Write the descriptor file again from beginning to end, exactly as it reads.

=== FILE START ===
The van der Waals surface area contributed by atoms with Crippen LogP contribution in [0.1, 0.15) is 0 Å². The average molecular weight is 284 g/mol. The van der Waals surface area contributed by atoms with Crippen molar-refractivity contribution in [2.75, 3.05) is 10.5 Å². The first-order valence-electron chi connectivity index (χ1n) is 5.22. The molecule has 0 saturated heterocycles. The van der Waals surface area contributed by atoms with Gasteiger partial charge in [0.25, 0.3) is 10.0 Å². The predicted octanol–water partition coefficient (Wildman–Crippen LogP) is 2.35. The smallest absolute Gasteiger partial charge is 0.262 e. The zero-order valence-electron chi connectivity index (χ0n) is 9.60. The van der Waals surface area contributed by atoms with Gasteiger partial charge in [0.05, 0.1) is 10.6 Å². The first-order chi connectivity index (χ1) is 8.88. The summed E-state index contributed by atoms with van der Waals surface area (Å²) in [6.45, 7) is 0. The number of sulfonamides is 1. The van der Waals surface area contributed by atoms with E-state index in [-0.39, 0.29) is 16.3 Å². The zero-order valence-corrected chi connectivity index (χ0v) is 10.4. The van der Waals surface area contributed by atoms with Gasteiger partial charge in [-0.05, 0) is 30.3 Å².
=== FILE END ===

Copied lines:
The van der Waals surface area contributed by atoms with Crippen LogP contribution in [0.1, 0.15) is 0 Å². The average molecular weight is 284 g/mol. The van der Waals surface area contributed by atoms with Crippen molar-refractivity contribution in [2.75, 3.05) is 10.5 Å². The first-order valence-electron chi connectivity index (χ1n) is 5.22. The molecule has 0 saturated heterocycles. The van der Waals surface area contributed by atoms with Gasteiger partial charge in [0.25, 0.3) is 10.0 Å². The predicted octanol–water partition coefficient (Wildman–Crippen LogP) is 2.35. The smallest absolute Gasteiger partial charge is 0.262 e. The zero-order valence-electron chi connectivity index (χ0n) is 9.60. The van der Waals surface area contributed by atoms with Gasteiger partial charge in [0.05, 0.1) is 10.6 Å². The first-order chi connectivity index (χ1) is 8.88. The summed E-state index contributed by atoms with van der Waals surface area (Å²) in [6.45, 7) is 0. The number of sulfonamides is 1. The van der Waals surface area contributed by atoms with E-state index in [-0.39, 0.29) is 16.3 Å². The zero-order valence-corrected chi connectivity index (χ0v) is 10.4. The van der Waals surface area contributed by atoms with Gasteiger partial charge in [-0.05, 0) is 30.3 Å².